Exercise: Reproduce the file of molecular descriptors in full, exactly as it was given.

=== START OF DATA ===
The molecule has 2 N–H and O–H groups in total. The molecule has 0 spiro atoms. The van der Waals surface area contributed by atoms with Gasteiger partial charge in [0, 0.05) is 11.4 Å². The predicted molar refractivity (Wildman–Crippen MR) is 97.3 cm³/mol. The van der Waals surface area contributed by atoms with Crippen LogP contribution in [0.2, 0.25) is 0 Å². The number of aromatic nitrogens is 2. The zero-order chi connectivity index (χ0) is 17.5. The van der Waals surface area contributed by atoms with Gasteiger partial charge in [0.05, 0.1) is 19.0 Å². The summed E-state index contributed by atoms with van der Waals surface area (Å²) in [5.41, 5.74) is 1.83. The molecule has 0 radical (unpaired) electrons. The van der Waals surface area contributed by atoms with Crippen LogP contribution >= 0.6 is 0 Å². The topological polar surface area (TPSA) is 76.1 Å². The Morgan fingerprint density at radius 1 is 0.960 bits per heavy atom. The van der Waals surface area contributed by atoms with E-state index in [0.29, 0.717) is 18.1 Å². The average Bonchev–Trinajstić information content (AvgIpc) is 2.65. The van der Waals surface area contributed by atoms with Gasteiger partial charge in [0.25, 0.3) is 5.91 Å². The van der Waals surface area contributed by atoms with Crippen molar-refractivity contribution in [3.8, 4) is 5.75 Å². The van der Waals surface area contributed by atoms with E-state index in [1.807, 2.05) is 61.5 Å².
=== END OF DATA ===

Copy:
The molecule has 2 N–H and O–H groups in total. The molecule has 0 spiro atoms. The van der Waals surface area contributed by atoms with Gasteiger partial charge in [0, 0.05) is 11.4 Å². The predicted molar refractivity (Wildman–Crippen MR) is 97.3 cm³/mol. The van der Waals surface area contributed by atoms with Crippen LogP contribution in [0.2, 0.25) is 0 Å². The number of aromatic nitrogens is 2. The zero-order chi connectivity index (χ0) is 17.5. The van der Waals surface area contributed by atoms with Gasteiger partial charge in [0.05, 0.1) is 19.0 Å². The summed E-state index contributed by atoms with van der Waals surface area (Å²) in [5.41, 5.74) is 1.83. The molecule has 0 radical (unpaired) electrons. The van der Waals surface area contributed by atoms with Crippen LogP contribution >= 0.6 is 0 Å². The topological polar surface area (TPSA) is 76.1 Å². The Morgan fingerprint density at radius 1 is 0.960 bits per heavy atom. The van der Waals surface area contributed by atoms with E-state index in [0.29, 0.717) is 18.1 Å². The average Bonchev–Trinajstić information content (AvgIpc) is 2.65. The van der Waals surface area contributed by atoms with Gasteiger partial charge in [0.25, 0.3) is 5.91 Å². The van der Waals surface area contributed by atoms with Crippen molar-refractivity contribution in [3.8, 4) is 5.75 Å². The van der Waals surface area contributed by atoms with E-state index in [1.807, 2.05) is 61.5 Å².